Thursday, July 3, 2008

Jane Yolen's Moby Dick

This is the note in which I saw of the Newsweek reference to Jane Yolen and Moby Dick, taken from the Ansible 252 newsletter, July 2008:

JANE YOLEN almost avoids gloating: 'I had a piece in _Newsweek_ this pastweek
about my favorite books, and have heard so far from seven elementaryschool
friends, half a dozen high school buddies, college mates, far-flung cousins, and
one very strange man who insisted that reading _MobyDick_ had ruined his life
forever so I should be careful not to recco itto anyone again. / Also just sold
my 305th book.' (2 June)

Jane Yolen loves Moby Dick enough to revisit it every ten years, so it says in the Newsweek article.

I then emailed Jane Yolen, having to ask "Why in heaven's name?" Here's that transaction:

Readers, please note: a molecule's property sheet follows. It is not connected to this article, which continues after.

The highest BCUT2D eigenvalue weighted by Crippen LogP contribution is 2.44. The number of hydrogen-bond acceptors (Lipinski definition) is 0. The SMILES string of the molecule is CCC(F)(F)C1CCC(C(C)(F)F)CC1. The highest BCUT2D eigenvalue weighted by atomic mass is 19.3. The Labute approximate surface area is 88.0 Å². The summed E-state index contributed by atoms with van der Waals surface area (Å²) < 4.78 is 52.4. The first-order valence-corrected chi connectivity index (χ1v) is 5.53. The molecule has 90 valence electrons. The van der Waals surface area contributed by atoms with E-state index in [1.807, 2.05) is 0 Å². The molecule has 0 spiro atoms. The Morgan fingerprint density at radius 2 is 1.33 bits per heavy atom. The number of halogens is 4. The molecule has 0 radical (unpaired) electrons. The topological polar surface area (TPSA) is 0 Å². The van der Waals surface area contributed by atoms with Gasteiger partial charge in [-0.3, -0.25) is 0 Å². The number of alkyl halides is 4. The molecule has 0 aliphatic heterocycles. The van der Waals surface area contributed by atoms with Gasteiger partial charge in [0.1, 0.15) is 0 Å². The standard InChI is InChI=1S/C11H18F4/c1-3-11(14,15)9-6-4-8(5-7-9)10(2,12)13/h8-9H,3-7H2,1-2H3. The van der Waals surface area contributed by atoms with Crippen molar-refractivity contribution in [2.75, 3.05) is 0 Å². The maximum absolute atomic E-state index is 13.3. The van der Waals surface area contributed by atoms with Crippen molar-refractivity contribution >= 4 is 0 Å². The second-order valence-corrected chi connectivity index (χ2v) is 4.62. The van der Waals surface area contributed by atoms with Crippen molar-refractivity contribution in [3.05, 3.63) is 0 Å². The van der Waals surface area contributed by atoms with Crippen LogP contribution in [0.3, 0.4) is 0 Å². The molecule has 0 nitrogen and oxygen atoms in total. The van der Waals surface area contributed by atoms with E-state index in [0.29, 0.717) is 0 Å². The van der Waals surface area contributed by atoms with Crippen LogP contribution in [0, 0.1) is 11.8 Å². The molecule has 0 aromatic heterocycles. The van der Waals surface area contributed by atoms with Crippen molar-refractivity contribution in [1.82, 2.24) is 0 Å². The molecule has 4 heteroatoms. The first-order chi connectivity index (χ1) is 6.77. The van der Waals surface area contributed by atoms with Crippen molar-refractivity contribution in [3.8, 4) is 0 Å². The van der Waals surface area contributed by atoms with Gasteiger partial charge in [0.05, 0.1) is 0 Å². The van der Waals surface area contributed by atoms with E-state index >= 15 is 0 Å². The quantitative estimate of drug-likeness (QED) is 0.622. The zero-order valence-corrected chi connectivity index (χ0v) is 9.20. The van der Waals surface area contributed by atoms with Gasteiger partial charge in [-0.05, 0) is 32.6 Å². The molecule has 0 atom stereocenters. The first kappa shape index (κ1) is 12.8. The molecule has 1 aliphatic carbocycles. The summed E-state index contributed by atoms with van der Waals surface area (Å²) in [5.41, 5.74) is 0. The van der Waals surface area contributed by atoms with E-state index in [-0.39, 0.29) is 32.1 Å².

Ms. Yolen,
I am a high school English teacher. I came across that Newsweek snippet of
your five most important books, and another quote by a guy saying that Moby Dick
ruined his life. I have never managed to make it through Moby Dick but I am
trying now, this summer break. However, I simply must ask: what is in Moby Dick
that you think it is the #1 most important book of all time? I cannot fathom it.
I am 200 pages into it and even with my Masters Degree in English cannot
understand the fascination behind it. Although, it is my Moby Dick and I
will read it this summer.
Thank you for the wonderful writing I have been able to share with my
students throughout the years.
Matt Butcher

Her response:

Moby Dick: It has passionate adventure, strong characters, an amazing
setting well delineated, heroes and anti-heroes, and a brutal testing of its
cast. Plus there's all that whaling stuff which I find utterly fascinating. And
a mystery at the heart of the book--who is Ishmael and why is he alone


Jane Yolen

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